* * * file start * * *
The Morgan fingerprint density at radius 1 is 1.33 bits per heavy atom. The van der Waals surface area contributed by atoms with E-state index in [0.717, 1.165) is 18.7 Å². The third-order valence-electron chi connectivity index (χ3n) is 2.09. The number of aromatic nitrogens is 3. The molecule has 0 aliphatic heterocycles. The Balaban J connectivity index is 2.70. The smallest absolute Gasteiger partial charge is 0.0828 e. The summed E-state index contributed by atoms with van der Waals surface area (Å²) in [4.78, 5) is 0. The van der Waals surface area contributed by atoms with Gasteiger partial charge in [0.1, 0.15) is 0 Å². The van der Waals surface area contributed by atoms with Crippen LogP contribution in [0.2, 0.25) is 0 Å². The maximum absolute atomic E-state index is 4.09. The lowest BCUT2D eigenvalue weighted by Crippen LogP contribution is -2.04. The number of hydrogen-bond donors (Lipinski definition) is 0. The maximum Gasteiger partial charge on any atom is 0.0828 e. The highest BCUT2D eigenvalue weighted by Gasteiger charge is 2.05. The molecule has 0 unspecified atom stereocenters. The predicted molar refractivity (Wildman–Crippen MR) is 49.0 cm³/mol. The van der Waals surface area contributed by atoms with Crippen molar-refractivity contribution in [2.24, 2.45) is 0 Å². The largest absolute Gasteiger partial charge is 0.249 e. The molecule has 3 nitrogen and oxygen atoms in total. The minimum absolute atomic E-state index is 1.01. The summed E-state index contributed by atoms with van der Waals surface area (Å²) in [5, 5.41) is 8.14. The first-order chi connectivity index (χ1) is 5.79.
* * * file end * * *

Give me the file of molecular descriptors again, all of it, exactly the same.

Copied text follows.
The Morgan fingerprint density at radius 1 is 1.33 bits per heavy atom. The van der Waals surface area contributed by atoms with E-state index in [0.717, 1.165) is 18.7 Å². The third-order valence-electron chi connectivity index (χ3n) is 2.09. The number of aromatic nitrogens is 3. The molecule has 0 aliphatic heterocycles. The Balaban J connectivity index is 2.70. The smallest absolute Gasteiger partial charge is 0.0828 e. The summed E-state index contributed by atoms with van der Waals surface area (Å²) in [4.78, 5) is 0. The van der Waals surface area contributed by atoms with Gasteiger partial charge in [0.1, 0.15) is 0 Å². The van der Waals surface area contributed by atoms with Crippen LogP contribution in [0.2, 0.25) is 0 Å². The maximum absolute atomic E-state index is 4.09. The lowest BCUT2D eigenvalue weighted by Crippen LogP contribution is -2.04. The number of hydrogen-bond donors (Lipinski definition) is 0. The maximum Gasteiger partial charge on any atom is 0.0828 e. The highest BCUT2D eigenvalue weighted by Gasteiger charge is 2.05. The molecule has 0 unspecified atom stereocenters. The predicted molar refractivity (Wildman–Crippen MR) is 49.0 cm³/mol. The van der Waals surface area contributed by atoms with Crippen molar-refractivity contribution in [2.24, 2.45) is 0 Å². The largest absolute Gasteiger partial charge is 0.249 e. The molecule has 3 nitrogen and oxygen atoms in total. The minimum absolute atomic E-state index is 1.01. The summed E-state index contributed by atoms with van der Waals surface area (Å²) in [5, 5.41) is 8.14. The first-order chi connectivity index (χ1) is 5.79.